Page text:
It was the lender of last resort who would deem whether a borrower was fit to pay him off in labour ... or not. In the latter case, and recently most cases were of this kind, the old man would demand the service not of his debtors, but of their children. Children were young, easily driven and relatively strong. Even the very young or the weak could work at tasks fit for small hands, such as sewing and mending, cleaning and polishing, or keeping the books in good order in the old man’s library while their elder brothers and sisters tilled the land, seeded and harvested the fields, trimmed and cared for the old man’s spacious park, fetched and carried wood and water, food and wine.
In one of the walled towns further down the valley lived a notary. To this notary came one day a request to hurry urgently to the city gate. There he was surprised to find a small messenger waiting. “Please sir”, said the little girl, “I’m to give you this letter, sir and await a reply.” The letter, which came from the lender of last resort, was a formal request that the notary might please be so good as to immediately draw up a will in two copies with two straightforward testamentary clauses. This will was then to be carried by the small messenger to a tavern outside the city wall where it would be signed in two copies by the lender – who would arrive by coach at midday, wrapped in a thick cloak to preserve his anonymity – and then witnessed by two randomly chosen citizens under terms of the strictest confidence. Thereafter, the small messenger would return one copy to the notary, while the other would travel back to the village by coach with the old man. How the small messenger would get home after her second walk into town was not considered of any consequence.
But neither the long walk, nor the heat, nor the thirst could sadden the small messenger. On the contrary, her heart was singing with every step because the old man had promised her a gold quarter sovereign for the completion of her mission but, above all, for her silence. The lender, whose jaundiced eyes saw everything, had noticed the care with which this child handled his valuable books when working about the house and, rather than pick just any fleet-footed lad for this important task, had chosen her as being the one most likely to carry out his orders with diligence.
As far as the little girl knew, the lender had never paid any of his charges for the errands they ran, or indeed for any kind of labour, it all being understood as payment for their parent’s debt. This then was something most unusual and the small messenger felt privileged to have been singled out for such an honour and, above all, for such a reward, to which she was greatly looking forward. For her it represented a small fortune, perhaps the start of a better life altogether. But little could she know, as she strode cheerfully back up the valley, how her childish dreams now hung in the balance.
Just a half-mile from home, while negotiating a steep escarpment, one of the carriage horses threw a shoe, which then hung awkwardly by one nail. The loose shoe caused the animal to stumble and slip sideways down a gravel embankment. The carriage teetered for a moment at the edge of a dried up streambed before capsizing with much creaking and crashing amid the shouted imprecations of its elderly passenger.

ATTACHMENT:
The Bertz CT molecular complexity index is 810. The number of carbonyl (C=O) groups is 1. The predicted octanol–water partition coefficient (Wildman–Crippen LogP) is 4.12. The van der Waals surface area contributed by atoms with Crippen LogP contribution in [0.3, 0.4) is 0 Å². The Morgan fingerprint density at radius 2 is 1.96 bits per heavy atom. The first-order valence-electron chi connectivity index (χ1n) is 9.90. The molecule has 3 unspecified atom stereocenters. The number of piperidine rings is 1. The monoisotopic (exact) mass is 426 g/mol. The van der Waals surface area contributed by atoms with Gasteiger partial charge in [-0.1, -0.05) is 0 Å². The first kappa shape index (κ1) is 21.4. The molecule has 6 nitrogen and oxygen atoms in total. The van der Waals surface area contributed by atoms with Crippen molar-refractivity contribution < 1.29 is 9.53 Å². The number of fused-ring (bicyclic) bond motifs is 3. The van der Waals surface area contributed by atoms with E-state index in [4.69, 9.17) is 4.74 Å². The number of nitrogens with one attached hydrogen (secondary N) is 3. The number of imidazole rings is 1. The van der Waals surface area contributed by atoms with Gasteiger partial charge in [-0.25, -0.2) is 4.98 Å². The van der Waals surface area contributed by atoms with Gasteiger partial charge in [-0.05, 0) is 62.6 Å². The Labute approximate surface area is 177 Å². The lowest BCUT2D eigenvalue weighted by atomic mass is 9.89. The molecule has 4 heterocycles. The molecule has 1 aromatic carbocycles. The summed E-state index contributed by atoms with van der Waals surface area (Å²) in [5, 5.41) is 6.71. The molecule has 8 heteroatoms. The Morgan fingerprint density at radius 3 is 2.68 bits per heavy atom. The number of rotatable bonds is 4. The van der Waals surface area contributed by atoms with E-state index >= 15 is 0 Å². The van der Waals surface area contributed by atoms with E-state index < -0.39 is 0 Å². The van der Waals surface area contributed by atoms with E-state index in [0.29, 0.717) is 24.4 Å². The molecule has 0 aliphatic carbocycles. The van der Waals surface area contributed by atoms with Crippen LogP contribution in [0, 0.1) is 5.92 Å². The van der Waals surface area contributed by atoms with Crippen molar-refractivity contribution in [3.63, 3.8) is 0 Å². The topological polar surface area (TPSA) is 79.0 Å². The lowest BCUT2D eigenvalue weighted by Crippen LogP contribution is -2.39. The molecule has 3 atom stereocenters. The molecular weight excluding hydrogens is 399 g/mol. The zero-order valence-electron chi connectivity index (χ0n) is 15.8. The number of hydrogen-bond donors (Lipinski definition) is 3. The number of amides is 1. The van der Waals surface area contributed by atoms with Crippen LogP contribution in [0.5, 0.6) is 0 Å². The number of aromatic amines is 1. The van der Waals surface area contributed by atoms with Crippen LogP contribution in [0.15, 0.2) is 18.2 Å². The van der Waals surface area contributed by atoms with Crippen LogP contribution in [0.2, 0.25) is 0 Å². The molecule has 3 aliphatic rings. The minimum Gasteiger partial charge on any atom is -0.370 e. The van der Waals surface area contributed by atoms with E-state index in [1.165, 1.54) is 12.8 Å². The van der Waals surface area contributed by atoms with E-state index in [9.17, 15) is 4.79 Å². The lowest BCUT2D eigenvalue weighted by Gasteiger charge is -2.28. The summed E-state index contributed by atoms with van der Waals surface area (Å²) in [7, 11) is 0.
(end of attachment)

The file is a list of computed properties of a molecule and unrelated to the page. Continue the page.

When the coachman had recovered sufficiently from the fall to inspect the wreckage, he found the coach to be in passable condition and both horses quite unscathed, but that his master had not fared so well. It wasn’t the dry heart, nor yet the leaky lungs that took him. In the tumble, which threw him hard against the doorframe, his neck met the window ledge at an unfortunate angle. The lender of last resort would no longer be extending credit, his personal line of liquidity having been most abruptly and definitively withdrawn.
When the villagers were told of the accident, their sympathy did not extend far beyond the bruises of the coachman and the fright of the horses. For the old man, no one had any particular feelings other than a permanent sense of dread from being beholden to someone malignant and powerful, of standing forever in his debt, yet without either gratitude or hope of redemption.
Each was considering in his heart how things might develop. Were they all now freed from their obligations? Or would some relative, some bank or distant official arrive to make their lives even worse by recovering the old man’s debts on pain of imprisonment or the workhouse? Whole families had died in the workhouses back when the sickness first came. Everyone knew the grim stories of wardens running away in the night for fear, leaving their sick and helpless charges to starve behind locked doors.
Yet despite this uncertainty they still dared to believe that their troubles might be over, even if nobody else were there to advance them money in the hardest of times, albeit at the price of their property, their freedom or their children’s future. For though the lender of last resort was an ogre, he was an ogre they had grown to rely on. Like most primitive people in the service of a harsh god, they had become so used to paying tribute with their lives and honour that they could neither remember how life was before nor easily imagine how it could be different in the future.